Assemblymember Quirk Introduces Bill to Increase Transparency in Over-The-Counter Probiotics
SACRAMENTO – Assemblymember Bill Quirk (D-Hayward) has introduced legislation that will improve labeling standards for dietary supplements containing live microorganisms, also referred to as over-the-counter (OTC) probiotics.
“It is important that consumers know exactly which and how many microorganisms they're consuming,” explained Assemblymember Quirk, “We cannot expect these products to be labeled consistently without standardization."
Operating under limited federal guidance, probiotics manufacturers currently label live microorganisms using varying levels of specificity. However, because different microbial strains can have different effects, strain identification is important for substantiating claims and ensuring the integrity of a probiotic. In addition, federal law mandates that OTC probiotics be quantified by weight, which provides little information regarding the quantity of live microorganisms in a product.
AB 1178 will address labeling inconsistencies by requiring that live microorganisms in OTC probiotics be identified with strain-level specificity and labeled with a metric that reflects the number of viable microorganisms.
The idea behind this bill came from Eric Lee, a doctoral student in the Graduate Program of Infectious Diseases and Immunity at the University of California at Berkeley, as part of the University of California Center Sacramento’s inaugural STEM Solutions in Public Policy Award Competition. This program, according to Dr. Richard Kravitz, Director of the UC Center Sacramento, “gives the UC’s talented doctoral students in science, technology, engineering, and math the opportunity to make a difference by translating their technical knowledge into ideas for new California legislation. This furthers a core mission of UC Center Sacramento: to share knowledge in the interest of better, more evidence-based public policymaking in California.”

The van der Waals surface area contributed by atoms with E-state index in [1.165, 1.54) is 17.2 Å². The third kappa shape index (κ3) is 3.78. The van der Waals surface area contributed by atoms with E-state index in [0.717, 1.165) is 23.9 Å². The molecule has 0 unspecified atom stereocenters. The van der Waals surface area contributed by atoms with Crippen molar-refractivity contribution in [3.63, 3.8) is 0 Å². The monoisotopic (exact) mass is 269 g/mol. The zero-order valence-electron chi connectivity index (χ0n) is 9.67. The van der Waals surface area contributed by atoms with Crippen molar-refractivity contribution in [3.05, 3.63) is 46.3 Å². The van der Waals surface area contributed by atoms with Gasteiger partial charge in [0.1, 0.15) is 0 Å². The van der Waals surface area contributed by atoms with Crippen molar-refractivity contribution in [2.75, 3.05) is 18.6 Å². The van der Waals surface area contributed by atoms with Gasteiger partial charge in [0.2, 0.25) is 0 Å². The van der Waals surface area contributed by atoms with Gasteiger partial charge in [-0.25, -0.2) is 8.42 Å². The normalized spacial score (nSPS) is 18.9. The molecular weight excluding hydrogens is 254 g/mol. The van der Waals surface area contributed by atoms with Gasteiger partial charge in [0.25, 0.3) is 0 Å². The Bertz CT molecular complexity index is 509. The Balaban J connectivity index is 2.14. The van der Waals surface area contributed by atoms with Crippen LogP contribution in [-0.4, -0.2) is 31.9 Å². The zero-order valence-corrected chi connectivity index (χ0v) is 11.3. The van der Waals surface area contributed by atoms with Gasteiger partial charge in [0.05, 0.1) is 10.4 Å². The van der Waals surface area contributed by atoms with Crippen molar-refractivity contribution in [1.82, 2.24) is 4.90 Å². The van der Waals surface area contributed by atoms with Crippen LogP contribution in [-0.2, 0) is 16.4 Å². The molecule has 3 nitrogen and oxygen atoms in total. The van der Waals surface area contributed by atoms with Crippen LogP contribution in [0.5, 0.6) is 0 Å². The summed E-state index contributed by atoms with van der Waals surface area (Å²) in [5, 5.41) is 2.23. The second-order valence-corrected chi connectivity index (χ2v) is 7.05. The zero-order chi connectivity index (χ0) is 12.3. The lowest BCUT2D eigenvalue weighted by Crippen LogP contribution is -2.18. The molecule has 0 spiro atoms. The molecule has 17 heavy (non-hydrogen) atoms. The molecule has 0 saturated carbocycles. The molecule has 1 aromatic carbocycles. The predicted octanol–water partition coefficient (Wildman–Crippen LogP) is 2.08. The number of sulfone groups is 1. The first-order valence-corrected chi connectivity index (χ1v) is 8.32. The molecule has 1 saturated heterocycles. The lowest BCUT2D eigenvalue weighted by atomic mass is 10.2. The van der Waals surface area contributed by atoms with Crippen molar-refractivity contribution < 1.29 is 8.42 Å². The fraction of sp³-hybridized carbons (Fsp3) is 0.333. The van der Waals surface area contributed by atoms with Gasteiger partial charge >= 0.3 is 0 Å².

"If this bill passes, I believe that it will help protect the health of all Californians, and bring some clarity to the murky world of probiotics,” said Mr. Lee, “I also hope that this competition's success will encourage more California legislators to engage with scientists in their districts as a source of ideas, and novel perspectives, on policy for our state.”
“As a scientist turned policymaker myself,” said Assemblymember Quirk, “I was thrilled to learn about the UC Center Sacramento’s STEM Solutions program and look forward to working with Mr. Lee as AB 1178 moves through the legislative process.”
AB 1178 has not been referred to policy committee.